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Propanoic acid
Identifiers
CAS number 79-09-4 Yes check.svgY
ChemSpider 1005
RTECS number UE5950000
SMILES
Properties
Molecular formula C3H6O2
Molar mass 74.08 g/mol
Appearance colourless liquid
Density 0.99 g/cm³
Melting point

−21 °C, 252 K, -6 °F

Boiling point

141 °C, 414 K, 286 °F

Solubility in water miscible
Acidity (pKa) 4.88
Viscosity 10 mPa·s
Structure
Dipole moment 0.63 D
Hazards
MSDS External MSDS
R-phrases R34
S-phrases (S1/2) S23 S36 S45
NFPA 704
NFPA 704.svg
2
3
0
Flash point 327 K, 54 °C
Related compounds
Other anions propionate
Related carboxylic acids acetic acid
lactic acid
3-hydroxypropionic acid
tartronic acid
acrylic acid
butyric acid
Related compounds 1-propanol
propionaldehyde
sodium propionate
propionic anhydride
Supplementary data page
Structure and
properties
n, εr, etc.
Thermodynamic
data
Phase behaviour
Solid, liquid, gas
Spectral data UV, IR, NMR, MS
 Yes check.svgY (what is this?)  (verify)
Except where noted otherwise, data are given for materials in their standard state (at 25 °C, 100 kPa)
Infobox references

Propionic acid (systematically named propanoic acid) is a naturally-occurring carboxylic acid with chemical formula CH3CH2COOH. It is a clear liquid with a pungent odor. The anion CH3CH2COO as well as the salts and esters of propionic acid are known as propionates (or propanoates).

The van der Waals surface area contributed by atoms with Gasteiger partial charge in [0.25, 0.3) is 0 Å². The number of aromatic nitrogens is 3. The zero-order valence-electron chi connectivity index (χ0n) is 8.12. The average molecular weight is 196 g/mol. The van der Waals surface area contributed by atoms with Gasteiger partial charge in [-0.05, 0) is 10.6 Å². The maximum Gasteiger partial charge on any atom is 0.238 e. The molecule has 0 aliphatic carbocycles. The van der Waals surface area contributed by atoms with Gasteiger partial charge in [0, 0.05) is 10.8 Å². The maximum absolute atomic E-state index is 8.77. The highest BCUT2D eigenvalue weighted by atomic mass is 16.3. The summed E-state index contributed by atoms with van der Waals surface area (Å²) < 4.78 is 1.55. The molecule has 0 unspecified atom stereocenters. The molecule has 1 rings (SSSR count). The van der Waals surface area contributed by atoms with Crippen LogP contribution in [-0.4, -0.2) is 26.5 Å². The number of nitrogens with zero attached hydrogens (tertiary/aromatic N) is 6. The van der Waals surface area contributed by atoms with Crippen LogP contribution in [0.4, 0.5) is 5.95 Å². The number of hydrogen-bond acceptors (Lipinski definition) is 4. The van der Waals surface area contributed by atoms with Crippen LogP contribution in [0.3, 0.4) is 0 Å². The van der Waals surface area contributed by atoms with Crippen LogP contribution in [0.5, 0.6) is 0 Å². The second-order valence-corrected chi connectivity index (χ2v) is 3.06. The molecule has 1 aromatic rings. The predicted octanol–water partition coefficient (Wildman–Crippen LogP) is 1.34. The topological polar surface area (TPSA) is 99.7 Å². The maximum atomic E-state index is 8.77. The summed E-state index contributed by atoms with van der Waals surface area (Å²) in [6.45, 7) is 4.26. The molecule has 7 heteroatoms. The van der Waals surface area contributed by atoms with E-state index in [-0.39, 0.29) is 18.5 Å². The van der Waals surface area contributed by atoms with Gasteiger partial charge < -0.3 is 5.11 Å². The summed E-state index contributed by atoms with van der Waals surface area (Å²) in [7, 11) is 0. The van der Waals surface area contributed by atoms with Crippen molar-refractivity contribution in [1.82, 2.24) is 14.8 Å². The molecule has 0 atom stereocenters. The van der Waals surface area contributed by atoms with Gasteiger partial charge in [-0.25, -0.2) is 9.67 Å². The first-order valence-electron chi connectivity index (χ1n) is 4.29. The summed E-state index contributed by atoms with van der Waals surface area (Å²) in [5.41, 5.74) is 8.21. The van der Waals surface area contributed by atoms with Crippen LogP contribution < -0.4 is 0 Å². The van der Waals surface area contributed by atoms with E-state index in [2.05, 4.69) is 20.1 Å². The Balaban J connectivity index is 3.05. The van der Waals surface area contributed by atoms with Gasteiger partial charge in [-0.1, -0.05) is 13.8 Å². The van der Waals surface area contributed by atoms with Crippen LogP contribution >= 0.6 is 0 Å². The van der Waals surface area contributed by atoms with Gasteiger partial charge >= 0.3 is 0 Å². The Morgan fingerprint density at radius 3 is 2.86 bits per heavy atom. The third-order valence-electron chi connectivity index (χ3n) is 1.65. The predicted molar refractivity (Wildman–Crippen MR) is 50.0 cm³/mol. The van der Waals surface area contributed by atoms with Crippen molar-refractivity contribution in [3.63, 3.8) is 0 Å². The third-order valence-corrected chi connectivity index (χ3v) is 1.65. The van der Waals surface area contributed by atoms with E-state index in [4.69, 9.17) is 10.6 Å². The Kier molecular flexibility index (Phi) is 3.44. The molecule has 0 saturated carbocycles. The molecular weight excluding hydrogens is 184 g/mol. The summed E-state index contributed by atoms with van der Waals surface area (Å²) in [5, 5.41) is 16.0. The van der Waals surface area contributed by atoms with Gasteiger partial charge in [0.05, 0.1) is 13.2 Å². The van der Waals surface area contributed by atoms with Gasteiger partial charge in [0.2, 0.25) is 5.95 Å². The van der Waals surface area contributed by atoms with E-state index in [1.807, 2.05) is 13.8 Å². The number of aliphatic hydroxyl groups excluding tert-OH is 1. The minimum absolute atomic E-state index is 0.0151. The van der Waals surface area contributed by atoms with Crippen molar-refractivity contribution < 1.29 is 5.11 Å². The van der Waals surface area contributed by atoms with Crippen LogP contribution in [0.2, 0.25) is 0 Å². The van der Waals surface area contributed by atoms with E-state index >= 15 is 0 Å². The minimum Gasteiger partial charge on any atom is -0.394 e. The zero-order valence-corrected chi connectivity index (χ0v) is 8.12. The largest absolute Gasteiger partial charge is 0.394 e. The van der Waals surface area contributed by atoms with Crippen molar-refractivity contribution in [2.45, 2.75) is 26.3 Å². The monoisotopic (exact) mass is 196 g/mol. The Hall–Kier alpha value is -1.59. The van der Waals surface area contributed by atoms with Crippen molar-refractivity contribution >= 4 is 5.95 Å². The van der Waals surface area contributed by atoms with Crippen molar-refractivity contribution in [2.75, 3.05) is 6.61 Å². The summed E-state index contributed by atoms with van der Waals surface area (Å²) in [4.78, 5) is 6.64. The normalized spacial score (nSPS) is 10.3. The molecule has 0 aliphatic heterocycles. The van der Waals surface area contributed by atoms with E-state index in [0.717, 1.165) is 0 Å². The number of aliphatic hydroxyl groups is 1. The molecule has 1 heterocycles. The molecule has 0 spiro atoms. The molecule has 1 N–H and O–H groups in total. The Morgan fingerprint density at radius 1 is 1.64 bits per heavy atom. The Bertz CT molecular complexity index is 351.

Contents

History

Propionic acid was first described in 1844 by Johann Gottlieb, who found it among the degradation products of sugar. Over the next few years, other chemists produced propionic acid in various other ways, none of them realizing they were producing the same substance. In 1847, the French chemist Jean-Baptiste Dumas established that all the acids were the same compound, which he called propionic acid, from the Greek words protos = "first" and pion = "fat", because it was the smallest H(CH2)nCOOH acid that exhibited the properties of the other fatty acids, such as producing an oily layer when salted out of water and having a soapy potassium salt.

Properties

Propionic acid has physical properties intermediate between those of the smaller carboxylic acids, formic and acetic acids, and the larger fatty acids. It is miscible with water, but can be removed from water by adding salt. As with acetic and formic acids, it consists of hydrogen bonded pairs of molecules both as the liquid and vapor.

Propionic acid displays the general properties of carboxylic acids: it can form amide, ester, anhydride, and chloride derivatives. It can undergo alpha-halogenation with bromine in the presence of PBr3 as catalyst (the HVZ reaction) to form CH3CHBrCOOH.[1]